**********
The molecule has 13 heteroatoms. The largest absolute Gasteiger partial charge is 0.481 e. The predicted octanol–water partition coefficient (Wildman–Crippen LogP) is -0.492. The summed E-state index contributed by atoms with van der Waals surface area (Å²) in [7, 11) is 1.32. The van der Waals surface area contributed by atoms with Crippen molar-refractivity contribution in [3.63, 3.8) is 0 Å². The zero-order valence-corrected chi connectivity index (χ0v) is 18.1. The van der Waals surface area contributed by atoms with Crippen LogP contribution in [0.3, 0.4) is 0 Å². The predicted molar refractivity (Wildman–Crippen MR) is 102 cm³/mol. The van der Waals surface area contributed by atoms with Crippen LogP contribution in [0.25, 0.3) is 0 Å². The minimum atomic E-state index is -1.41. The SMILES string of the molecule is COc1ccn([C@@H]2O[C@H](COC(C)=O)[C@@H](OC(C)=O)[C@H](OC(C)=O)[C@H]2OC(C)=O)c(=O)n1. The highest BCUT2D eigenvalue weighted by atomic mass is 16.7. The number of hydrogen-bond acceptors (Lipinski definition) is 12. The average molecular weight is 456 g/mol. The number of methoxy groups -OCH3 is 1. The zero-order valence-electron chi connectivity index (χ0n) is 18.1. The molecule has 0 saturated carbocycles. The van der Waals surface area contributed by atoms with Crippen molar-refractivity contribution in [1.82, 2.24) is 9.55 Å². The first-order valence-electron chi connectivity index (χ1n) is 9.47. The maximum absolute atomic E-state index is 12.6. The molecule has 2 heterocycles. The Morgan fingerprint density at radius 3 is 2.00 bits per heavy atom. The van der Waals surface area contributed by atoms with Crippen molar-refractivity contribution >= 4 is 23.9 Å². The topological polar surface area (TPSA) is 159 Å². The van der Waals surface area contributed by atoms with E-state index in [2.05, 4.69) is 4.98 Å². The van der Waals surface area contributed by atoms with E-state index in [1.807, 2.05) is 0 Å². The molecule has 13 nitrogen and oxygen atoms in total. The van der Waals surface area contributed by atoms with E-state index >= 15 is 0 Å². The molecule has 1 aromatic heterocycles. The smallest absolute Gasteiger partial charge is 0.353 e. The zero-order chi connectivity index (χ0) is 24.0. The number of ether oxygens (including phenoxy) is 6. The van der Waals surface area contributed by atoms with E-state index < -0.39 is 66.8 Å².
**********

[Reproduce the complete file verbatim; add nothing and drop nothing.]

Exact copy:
The molecule has 13 heteroatoms. The largest absolute Gasteiger partial charge is 0.481 e. The predicted octanol–water partition coefficient (Wildman–Crippen LogP) is -0.492. The summed E-state index contributed by atoms with van der Waals surface area (Å²) in [7, 11) is 1.32. The van der Waals surface area contributed by atoms with Crippen molar-refractivity contribution in [3.63, 3.8) is 0 Å². The zero-order valence-corrected chi connectivity index (χ0v) is 18.1. The van der Waals surface area contributed by atoms with Crippen LogP contribution in [0.3, 0.4) is 0 Å². The predicted molar refractivity (Wildman–Crippen MR) is 102 cm³/mol. The van der Waals surface area contributed by atoms with Crippen LogP contribution in [0.25, 0.3) is 0 Å². The minimum atomic E-state index is -1.41. The SMILES string of the molecule is COc1ccn([C@@H]2O[C@H](COC(C)=O)[C@@H](OC(C)=O)[C@H](OC(C)=O)[C@H]2OC(C)=O)c(=O)n1. The highest BCUT2D eigenvalue weighted by atomic mass is 16.7. The number of hydrogen-bond acceptors (Lipinski definition) is 12. The average molecular weight is 456 g/mol. The number of methoxy groups -OCH3 is 1. The zero-order valence-electron chi connectivity index (χ0n) is 18.1. The molecule has 0 saturated carbocycles. The van der Waals surface area contributed by atoms with Crippen molar-refractivity contribution in [1.82, 2.24) is 9.55 Å². The first-order valence-electron chi connectivity index (χ1n) is 9.47. The maximum absolute atomic E-state index is 12.6. The molecule has 2 heterocycles. The Morgan fingerprint density at radius 3 is 2.00 bits per heavy atom. The van der Waals surface area contributed by atoms with Crippen molar-refractivity contribution >= 4 is 23.9 Å². The topological polar surface area (TPSA) is 159 Å². The van der Waals surface area contributed by atoms with E-state index in [2.05, 4.69) is 4.98 Å². The van der Waals surface area contributed by atoms with E-state index in [1.807, 2.05) is 0 Å². The molecule has 13 nitrogen and oxygen atoms in total. The van der Waals surface area contributed by atoms with E-state index >= 15 is 0 Å². The molecule has 1 aromatic heterocycles. The smallest absolute Gasteiger partial charge is 0.353 e. The zero-order chi connectivity index (χ0) is 24.0. The number of ether oxygens (including phenoxy) is 6. The van der Waals surface area contributed by atoms with E-state index < -0.39 is 66.8 Å².